In a recent email from Andreas Siegenthaler of Switzerland, he told me that Apple DOS 3.0 actually was released to the public, bugs and all, though it was promptly replaced by DOS 3.1. He mentioned to me that he had a copy of the preliminary manual that was released, as well as the printed one for DOS 3.1 that eventually came out. I replied that I thought I had one of the printed manuals in that box in the basement sent to me years ago by Mr. Weitzman. In the interim since I received his box of materials in 2003 I have learned a bit more about scanning and how to create a PDF (thanks to Preview in Mac OS X). It occurred to me that I should get my DOS manual scanned and posted.
And then, upon opening up that box again, I found that there was not a DOS 3.1 manual. Instead, it included the photocopied pages of the DOS 3 manual that shipped with the Disk II when it came out in June 1978, plus some tech notes about the Disk II and DOS that were released a month later.
Plus, there was all of this other great stuff (which can be found here):
  • Appalogue, Volume 1, June/July 1982 – a catalog of Apple II software and hardware, apparently part of a planned magazine that I do not believe went beyond that single issue. It looks like this catalog was created in anticipation of Applefest ’82, and was probably distributed at that event.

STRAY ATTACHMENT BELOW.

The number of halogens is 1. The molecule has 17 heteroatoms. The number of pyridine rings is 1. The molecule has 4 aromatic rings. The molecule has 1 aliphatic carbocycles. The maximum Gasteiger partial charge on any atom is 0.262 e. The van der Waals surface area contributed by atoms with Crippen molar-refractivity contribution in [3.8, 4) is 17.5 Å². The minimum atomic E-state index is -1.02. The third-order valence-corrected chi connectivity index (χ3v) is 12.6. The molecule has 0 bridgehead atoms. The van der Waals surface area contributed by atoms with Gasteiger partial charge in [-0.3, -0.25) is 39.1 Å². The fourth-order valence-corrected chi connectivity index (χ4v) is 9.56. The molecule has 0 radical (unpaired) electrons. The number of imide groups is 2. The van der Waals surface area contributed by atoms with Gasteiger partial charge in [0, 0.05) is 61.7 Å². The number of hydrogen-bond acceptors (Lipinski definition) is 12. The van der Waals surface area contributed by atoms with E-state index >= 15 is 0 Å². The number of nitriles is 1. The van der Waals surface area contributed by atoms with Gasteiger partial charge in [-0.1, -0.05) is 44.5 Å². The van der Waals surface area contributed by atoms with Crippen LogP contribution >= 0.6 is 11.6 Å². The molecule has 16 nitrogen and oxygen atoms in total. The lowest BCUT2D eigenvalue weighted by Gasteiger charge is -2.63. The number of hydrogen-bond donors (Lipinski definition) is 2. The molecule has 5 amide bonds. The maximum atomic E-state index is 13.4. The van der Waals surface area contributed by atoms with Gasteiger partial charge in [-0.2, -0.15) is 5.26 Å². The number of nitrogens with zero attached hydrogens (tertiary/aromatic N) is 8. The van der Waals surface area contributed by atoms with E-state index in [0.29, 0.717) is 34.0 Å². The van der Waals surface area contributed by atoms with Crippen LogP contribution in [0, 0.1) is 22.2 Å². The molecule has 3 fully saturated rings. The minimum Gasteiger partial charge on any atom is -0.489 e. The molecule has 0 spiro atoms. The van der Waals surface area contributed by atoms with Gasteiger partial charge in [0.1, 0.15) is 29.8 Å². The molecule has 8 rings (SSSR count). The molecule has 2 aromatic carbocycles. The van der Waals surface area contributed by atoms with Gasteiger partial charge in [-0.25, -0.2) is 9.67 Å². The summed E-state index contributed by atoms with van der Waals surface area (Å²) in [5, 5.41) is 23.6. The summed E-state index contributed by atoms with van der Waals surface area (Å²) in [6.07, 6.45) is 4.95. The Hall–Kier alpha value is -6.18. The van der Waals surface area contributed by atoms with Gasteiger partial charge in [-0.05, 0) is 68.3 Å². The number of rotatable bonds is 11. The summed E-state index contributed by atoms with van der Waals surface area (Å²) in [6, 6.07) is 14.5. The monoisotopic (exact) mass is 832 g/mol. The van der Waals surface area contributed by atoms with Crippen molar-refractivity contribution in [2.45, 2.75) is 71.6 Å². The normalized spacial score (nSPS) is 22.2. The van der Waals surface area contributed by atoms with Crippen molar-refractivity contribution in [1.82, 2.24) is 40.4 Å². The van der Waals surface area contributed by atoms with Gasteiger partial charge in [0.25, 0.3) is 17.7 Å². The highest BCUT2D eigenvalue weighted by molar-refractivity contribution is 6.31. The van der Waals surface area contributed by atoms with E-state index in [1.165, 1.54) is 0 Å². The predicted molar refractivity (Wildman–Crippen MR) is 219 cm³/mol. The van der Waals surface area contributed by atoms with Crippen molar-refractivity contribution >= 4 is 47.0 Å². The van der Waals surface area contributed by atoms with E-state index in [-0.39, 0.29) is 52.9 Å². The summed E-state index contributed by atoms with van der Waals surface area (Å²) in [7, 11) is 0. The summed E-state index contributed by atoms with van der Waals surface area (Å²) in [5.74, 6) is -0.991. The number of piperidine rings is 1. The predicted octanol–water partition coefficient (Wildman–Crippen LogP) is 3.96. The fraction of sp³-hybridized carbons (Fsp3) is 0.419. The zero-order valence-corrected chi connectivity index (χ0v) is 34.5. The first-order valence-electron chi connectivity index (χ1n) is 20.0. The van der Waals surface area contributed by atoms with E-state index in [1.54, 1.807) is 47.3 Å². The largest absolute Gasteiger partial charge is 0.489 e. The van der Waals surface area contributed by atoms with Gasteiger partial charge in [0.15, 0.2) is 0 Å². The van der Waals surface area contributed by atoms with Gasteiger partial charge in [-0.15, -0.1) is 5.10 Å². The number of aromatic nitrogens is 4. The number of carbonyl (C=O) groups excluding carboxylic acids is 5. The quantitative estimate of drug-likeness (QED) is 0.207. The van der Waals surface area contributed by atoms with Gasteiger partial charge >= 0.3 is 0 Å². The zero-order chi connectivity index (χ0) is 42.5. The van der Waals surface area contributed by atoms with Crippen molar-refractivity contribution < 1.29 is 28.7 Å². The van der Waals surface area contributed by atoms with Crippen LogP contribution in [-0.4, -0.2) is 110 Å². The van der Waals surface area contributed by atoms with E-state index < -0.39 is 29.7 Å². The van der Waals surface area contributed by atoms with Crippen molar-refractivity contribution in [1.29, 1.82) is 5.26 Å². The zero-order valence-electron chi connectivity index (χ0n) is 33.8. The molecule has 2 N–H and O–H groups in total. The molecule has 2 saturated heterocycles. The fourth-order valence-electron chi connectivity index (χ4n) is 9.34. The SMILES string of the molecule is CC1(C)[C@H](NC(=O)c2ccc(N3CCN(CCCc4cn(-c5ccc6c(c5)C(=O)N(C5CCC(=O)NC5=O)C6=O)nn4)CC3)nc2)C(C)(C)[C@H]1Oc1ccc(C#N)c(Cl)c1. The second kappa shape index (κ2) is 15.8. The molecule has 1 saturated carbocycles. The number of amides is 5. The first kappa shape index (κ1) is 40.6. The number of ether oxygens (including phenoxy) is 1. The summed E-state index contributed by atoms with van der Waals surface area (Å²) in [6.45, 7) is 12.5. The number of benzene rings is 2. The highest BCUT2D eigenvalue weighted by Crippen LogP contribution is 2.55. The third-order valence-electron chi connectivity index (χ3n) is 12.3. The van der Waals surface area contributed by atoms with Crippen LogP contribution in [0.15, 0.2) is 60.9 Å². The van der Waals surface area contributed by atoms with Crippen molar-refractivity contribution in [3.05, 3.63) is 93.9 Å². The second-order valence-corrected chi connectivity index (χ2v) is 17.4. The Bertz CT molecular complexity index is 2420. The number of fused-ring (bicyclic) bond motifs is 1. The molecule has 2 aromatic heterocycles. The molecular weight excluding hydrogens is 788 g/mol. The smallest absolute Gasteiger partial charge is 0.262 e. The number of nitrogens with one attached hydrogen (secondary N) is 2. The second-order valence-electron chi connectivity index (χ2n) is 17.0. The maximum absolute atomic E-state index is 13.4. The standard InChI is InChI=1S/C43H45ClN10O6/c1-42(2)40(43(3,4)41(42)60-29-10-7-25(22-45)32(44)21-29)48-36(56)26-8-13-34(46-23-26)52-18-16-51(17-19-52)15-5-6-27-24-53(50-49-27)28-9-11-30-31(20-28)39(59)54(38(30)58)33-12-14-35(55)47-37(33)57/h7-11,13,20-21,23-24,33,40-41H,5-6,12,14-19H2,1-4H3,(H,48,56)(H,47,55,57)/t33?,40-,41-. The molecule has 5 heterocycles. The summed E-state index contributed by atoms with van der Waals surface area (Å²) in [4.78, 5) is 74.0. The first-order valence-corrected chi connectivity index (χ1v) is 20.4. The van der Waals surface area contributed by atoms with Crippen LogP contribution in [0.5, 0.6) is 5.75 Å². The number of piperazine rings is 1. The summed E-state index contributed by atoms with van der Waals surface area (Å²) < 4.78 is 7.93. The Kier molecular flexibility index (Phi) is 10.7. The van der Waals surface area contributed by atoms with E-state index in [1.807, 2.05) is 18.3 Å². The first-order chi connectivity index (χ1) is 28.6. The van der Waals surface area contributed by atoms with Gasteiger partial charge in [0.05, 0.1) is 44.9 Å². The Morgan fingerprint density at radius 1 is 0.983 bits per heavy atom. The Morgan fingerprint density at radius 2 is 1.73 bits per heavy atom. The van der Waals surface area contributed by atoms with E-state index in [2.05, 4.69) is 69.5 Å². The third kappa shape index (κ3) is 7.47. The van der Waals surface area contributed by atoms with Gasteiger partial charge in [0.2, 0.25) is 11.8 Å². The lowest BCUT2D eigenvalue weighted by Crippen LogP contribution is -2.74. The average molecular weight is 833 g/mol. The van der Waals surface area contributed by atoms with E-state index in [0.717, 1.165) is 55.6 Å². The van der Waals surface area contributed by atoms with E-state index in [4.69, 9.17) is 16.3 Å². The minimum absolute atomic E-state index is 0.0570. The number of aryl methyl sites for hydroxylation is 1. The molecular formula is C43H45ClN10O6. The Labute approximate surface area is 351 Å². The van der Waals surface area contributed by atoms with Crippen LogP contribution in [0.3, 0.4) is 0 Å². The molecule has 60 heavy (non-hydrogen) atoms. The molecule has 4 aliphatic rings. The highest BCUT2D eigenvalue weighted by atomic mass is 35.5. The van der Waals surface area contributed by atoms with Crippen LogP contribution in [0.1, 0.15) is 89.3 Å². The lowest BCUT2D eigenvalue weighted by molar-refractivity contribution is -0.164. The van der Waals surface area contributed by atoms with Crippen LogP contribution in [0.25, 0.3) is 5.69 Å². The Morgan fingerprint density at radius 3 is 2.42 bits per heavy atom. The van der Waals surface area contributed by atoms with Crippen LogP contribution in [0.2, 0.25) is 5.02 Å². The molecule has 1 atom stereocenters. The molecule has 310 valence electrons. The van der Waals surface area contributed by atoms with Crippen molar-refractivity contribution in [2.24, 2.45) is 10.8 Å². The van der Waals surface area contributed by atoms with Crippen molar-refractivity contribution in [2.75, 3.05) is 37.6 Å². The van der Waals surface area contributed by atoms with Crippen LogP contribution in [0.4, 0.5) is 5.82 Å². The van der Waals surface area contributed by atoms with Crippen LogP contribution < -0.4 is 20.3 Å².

• Apple II Plus registration materials – You just bought a new Apple II Plus? Here is your registration card and other miscellaneous papers.
  • Apple Orchard introductory brochure, 1982 – a trifold introducing Apple Orchard to potential subscribers.
  • Apple The Personal Computer Magazine & Catalog, Volume 1, Number 1, 1979 – Yes, here is that issue #1 that was not on the Asimov FTP site. This issue focused on Apples in education. It was released before the II Plus came out in mid 1979, as there is no mention of it in the list of products available from Apple. It makes mention of PAL/SECAM versions of the Apple II for the European market, essentially the Apple II Euromod before it was called a Euromod. Also featured is the Apple Graphics Tablet without its familiar color grid (the same as the original Bit Pad from Summagraphics, which Apple adapted and sold for its own use), and the Modem IIA bundle (an Apple Communications Card and a Novation CAT acoustic modem).
  • Apple The Personal Computer Magazine & Catalog, Volume 1, Number 2, 1979 – This is the same magazine that can be found on the Asimov FTP site, but I think my scan has better colors than the one found there. This issue focused on business use of the Apple II (yes, Apple actually did promote the Apple II for business once upon a time). In the catalog section the Apple II Plus is mentioned, as well as the Apple II Euromod and Apple II Europlus. The Modem IIA package was now renamed as Modem IIB, but seems to be the same product (no explanation as to what is the difference). One of the accessories offered was a clock/calendar card, although I do not recall Apple ever selling its own such product for the Apple II series.